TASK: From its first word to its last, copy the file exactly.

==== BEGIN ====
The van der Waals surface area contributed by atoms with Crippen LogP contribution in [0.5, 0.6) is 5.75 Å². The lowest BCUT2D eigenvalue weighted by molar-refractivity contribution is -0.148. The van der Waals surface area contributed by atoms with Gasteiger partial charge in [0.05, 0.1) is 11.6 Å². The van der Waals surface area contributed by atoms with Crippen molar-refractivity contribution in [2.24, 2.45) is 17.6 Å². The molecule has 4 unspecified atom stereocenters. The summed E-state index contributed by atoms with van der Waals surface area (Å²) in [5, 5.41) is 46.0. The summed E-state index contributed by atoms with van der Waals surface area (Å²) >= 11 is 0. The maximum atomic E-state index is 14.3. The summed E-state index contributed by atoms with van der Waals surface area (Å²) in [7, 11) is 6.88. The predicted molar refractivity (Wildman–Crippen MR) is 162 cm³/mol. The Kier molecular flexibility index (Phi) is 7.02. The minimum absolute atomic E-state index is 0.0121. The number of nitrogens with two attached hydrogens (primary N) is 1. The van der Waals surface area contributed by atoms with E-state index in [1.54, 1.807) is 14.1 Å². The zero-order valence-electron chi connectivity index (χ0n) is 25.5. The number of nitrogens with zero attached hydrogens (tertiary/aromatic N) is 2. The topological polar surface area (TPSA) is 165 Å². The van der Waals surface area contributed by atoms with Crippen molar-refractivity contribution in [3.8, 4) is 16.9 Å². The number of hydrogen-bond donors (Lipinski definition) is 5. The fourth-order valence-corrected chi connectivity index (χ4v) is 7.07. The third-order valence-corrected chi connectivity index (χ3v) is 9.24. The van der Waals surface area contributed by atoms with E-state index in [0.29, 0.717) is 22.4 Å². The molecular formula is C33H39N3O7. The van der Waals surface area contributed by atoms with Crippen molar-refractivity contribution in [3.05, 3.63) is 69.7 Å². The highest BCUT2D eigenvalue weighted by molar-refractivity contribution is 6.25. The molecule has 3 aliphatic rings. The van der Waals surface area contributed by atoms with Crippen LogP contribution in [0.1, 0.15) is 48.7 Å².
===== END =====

The van der Waals surface area contributed by atoms with Crippen LogP contribution in [0.5, 0.6) is 5.75 Å². The lowest BCUT2D eigenvalue weighted by molar-refractivity contribution is -0.148. The van der Waals surface area contributed by atoms with Gasteiger partial charge in [0.05, 0.1) is 11.6 Å². The van der Waals surface area contributed by atoms with Crippen molar-refractivity contribution in [2.24, 2.45) is 17.6 Å². The molecule has 4 unspecified atom stereocenters. The summed E-state index contributed by atoms with van der Waals surface area (Å²) in [5, 5.41) is 46.0. The summed E-state index contributed by atoms with van der Waals surface area (Å²) >= 11 is 0. The maximum atomic E-state index is 14.3. The summed E-state index contributed by atoms with van der Waals surface area (Å²) in [7, 11) is 6.88. The predicted molar refractivity (Wildman–Crippen MR) is 162 cm³/mol. The Kier molecular flexibility index (Phi) is 7.02. The minimum absolute atomic E-state index is 0.0121. The number of nitrogens with two attached hydrogens (primary N) is 1. The van der Waals surface area contributed by atoms with E-state index in [1.54, 1.807) is 14.1 Å². The zero-order valence-electron chi connectivity index (χ0n) is 25.5. The number of nitrogens with zero attached hydrogens (tertiary/aromatic N) is 2. The topological polar surface area (TPSA) is 165 Å². The van der Waals surface area contributed by atoms with Crippen molar-refractivity contribution in [3.8, 4) is 16.9 Å². The number of hydrogen-bond donors (Lipinski definition) is 5. The fourth-order valence-corrected chi connectivity index (χ4v) is 7.07. The third-order valence-corrected chi connectivity index (χ3v) is 9.24. The van der Waals surface area contributed by atoms with E-state index in [0.29, 0.717) is 22.4 Å². The molecular formula is C33H39N3O7. The van der Waals surface area contributed by atoms with Crippen molar-refractivity contribution in [3.05, 3.63) is 69.7 Å². The highest BCUT2D eigenvalue weighted by molar-refractivity contribution is 6.25. The molecule has 3 aliphatic rings. The van der Waals surface area contributed by atoms with Crippen LogP contribution in [0.1, 0.15) is 48.7 Å².